Twice over the last 24 hours, LUAS tram 4012 has caught my attention. This wears the latest of recent advertising liveries.
The red lettering helps makes for more interesting photos, although the lighting was pretty poor. I’ve had to make a variety of contrast adjustments in LightRoom to put a bit of zest into otherwise flat street photos. Silver trams on a dull day.
My opportunities to photograph 4012 are relatively limited. Maybe the sun will shine tomorrow, but then again if doesn’t I have my ‘safety shots’.
To make a dramatic glint light image, it’s important to retain highlight detail, even if this results in opaque shadows. With the Lumix, I use the ‘A’ mode (aperture priority) and then manually stop down ‘underexpose’ the image in order to keep the highlight density where I want it.
If I didn’t override the camera meter, the Lumix would attempt to balance the lighting by brightening the shadow areas and the result would cause the glinting tram to be overexposed (too bright).
Alternatively, I could set the camera manually, but I find in a rapidly changing setting of a city street, I can get a more effective exposure by letting the camera do some of the work.
Back in the old days, I’d have used Kodachrome 25 slide film, which had an excellent ability to retain highlight and shadow detail. To calculate my exposure I use my hand held light meter.
Tracking the Light posts new material every morning.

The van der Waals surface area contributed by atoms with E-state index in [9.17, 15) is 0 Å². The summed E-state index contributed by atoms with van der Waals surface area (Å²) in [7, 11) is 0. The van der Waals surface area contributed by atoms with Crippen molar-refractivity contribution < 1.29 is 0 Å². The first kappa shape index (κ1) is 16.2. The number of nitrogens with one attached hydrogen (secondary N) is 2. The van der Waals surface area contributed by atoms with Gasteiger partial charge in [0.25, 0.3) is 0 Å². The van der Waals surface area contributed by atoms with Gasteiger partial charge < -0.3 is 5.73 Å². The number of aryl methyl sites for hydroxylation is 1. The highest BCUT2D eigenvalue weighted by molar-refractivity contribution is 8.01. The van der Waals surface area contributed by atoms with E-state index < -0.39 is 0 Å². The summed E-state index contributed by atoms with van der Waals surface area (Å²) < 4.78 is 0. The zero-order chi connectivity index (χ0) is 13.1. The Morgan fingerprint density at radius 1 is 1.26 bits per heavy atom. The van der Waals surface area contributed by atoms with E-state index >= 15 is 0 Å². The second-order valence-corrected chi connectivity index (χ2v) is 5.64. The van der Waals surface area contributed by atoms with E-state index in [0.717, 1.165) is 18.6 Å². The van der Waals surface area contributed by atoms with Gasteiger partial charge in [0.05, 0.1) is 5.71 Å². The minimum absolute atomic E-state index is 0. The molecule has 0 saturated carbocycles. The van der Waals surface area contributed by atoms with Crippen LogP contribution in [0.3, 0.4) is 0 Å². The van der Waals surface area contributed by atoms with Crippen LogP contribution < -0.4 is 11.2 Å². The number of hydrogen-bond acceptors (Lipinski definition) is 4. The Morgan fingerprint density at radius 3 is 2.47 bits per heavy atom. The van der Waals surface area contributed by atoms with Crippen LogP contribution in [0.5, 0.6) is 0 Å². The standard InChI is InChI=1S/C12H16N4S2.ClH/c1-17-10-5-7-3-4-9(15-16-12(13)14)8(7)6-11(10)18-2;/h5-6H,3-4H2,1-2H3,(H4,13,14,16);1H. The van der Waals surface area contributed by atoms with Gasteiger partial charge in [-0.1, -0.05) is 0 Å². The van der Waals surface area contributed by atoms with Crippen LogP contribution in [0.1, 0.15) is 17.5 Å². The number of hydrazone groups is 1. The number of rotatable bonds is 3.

For several days in a row it was clear, warm, sunny and bright in Dublin. In summer? Who would have thought? Walking around the city center one Friday afternoon, I made a point of trying to make some more photos of the pair of advertising trams prowling the LUAS Red Line.
After following the line on foot from Heuston Station, I slipped into a trackside café on Abbey Street for a late lunch. Here I sat by the window to keep an eye on things while I ate. The first of two trams glided westward shortly after my arrival, so I exposed some interpretive photos from inside the café.
As I was paying my bill, the second one passed in the opposite direction. This was easy enough to catch on foot, because it has to stop at the traffic lights before crossing O’Connell Street. The tram was destined for ‘The Point’ in Dublin’s docklands, and I estimated it would be about 20-25 minutes before it returned on its outward (westbound) trip.
I walked further, looking for an ideal place to catch it, finally deciding on the reverse curves near Busáras (Dublin’s central bus station) that I felt would best show the tram’s colors in a distinctive location.
Years ago, I noticed that in mid-April the evening sun floods Abbey Street in Dublin with low warm bright light. This only lasts for a few weeks. During the winter, the street is largely shadowed and in summer the evening sun swings too far to the north.
The other day, I walked along the LUAS Red Line on my way into the City Centre. Where Abbey Street crosses Capel Street there’s a bit of jog in the tracks which allows for an interesting perspective with a telephoto lens.
In past years, I’ve worked this spot with some really long lenses. However on this occasion I took a more conservative approach, choosing my Canon 100mm.
It was a Friday evening so there were lots of people on the street and outbound trams were full with passengers heading home.